Developing Responsible Robots for the Digital Economy

01 Feb 2020

RoboTIPS: Developing Responsible Robots for the Digital Economy, aims to develop a new approach to responsible innovation (RI) in the context of trustworthy and secure technologies. The principle challenge is to embed responsible innovation into technology developers’ practices and to create positive cases of RI in action.

The 5 year project is an EPSRC Established Career Digital Economy Fellowship awarded to Professor Marina Jirotka. it is in collaboration with Alan Winfield, Professor of Robot Ethics at the University of the West of England. Marina and Alan have been working together for some time to develop the concept of the ‘ethical black box’. This advocates that robots should be equipped with a ‘black box’, equivalent to the flight data recorders used in aviation. The black box continuously records sensor and relevant internal status data and can be extended in scope to also capture the AI decision-making process and environmental factors occurring before an adverse incident. This data can provide crucial evidence following accidents or adverse incidents involving robots. The information provided can help us to understand why a robot behaved in the way it did and then make recommendations for changes to prevent similar incidents or limit the potential damage caused. The ethical black box thus provides a pathway to greater safety and public trust in robots.

The project brings together an experienced team of researchers, including Dr Helena Webb, who works closely with Marina as part of the Human Centred Computing theme at Oxford.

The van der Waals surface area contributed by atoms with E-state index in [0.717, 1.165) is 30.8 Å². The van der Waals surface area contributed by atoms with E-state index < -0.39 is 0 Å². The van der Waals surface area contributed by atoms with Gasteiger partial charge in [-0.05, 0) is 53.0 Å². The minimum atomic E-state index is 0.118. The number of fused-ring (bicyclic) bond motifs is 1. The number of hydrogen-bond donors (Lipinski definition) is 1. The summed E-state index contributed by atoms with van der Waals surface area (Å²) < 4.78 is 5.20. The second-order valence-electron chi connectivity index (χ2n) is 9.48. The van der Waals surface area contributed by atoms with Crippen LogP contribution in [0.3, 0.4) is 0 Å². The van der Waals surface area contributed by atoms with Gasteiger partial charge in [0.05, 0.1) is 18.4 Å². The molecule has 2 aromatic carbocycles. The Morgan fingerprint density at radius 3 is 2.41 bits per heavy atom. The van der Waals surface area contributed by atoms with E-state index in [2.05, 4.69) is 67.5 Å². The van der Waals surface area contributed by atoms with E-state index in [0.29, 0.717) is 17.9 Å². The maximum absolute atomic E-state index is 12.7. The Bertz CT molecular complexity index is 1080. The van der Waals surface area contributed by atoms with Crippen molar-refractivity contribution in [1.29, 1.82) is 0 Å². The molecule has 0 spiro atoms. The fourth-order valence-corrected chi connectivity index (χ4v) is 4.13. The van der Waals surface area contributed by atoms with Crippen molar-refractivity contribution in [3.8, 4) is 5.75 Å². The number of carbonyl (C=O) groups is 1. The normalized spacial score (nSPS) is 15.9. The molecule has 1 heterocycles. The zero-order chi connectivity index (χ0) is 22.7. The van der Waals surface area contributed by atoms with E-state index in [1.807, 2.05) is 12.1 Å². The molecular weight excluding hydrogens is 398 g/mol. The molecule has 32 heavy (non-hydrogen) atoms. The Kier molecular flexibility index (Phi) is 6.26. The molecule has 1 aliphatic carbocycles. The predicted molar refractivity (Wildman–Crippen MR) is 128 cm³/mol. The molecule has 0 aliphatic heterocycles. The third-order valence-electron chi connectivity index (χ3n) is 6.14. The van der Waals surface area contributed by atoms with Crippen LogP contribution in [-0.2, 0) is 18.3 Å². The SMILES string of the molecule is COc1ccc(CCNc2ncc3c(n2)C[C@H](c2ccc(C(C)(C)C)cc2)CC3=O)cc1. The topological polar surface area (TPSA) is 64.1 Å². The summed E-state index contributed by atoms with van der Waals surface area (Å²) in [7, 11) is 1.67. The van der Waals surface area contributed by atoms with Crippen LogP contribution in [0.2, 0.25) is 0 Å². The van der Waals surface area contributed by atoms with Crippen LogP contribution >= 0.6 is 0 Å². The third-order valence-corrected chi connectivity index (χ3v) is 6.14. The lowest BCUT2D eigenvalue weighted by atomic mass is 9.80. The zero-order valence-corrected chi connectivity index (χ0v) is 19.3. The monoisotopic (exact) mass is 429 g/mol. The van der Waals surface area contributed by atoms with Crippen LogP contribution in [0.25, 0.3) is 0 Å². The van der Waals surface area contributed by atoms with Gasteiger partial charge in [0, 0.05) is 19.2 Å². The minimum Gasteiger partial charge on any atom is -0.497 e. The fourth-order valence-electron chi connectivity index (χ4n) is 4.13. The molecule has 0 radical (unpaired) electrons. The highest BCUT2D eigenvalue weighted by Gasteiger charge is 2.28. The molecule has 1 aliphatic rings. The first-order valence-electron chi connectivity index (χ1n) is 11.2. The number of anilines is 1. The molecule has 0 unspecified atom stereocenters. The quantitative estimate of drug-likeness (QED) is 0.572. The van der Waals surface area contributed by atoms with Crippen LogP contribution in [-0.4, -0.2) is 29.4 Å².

Throughout the 5 years, Marina and her team will develop:

  • a grounded approach to RI for technology in the digital economy
  • practical methods for developers of autonomous systems to design accountable technologies
  • new modes of accountability and new concepts of liability suitable for collectives of both human and robot agent
  • a first concrete example of a Digital Economy technology developed through a responsible innovation approach


  • PI: Marina Jirotka
  • Researcher: Helena Webb


PETRAS2: Red Teaming the Connected Internet of Things

01 Oct 2019

RETCON is a subproject of PETRAS2, which explores wide and creative methodologies to deliberately influence or disrupt the behaviour of (sociotechnical) systems involving IoT devices. This will generate a ‘red team’ methodology for the many ways in which IoT systems might be compromised: penetration testing with demonstrators, simulation systems, examining cheating in connected gamified environments (given the norms they rely on), and developing ‘imposter’ devices. AI techniques are relevant as not only can they be interfered with, but also used as part of attack—such as if they ‘pretend to be human’. In the latter respect, the RETCON project will work with secondary projects from the usability lens, such as the UncanAI project. Sociotechnical RETCON attacks will provide dual benefit to other projects, such as serving to test and improve the design patterns generated through the RIoTE project.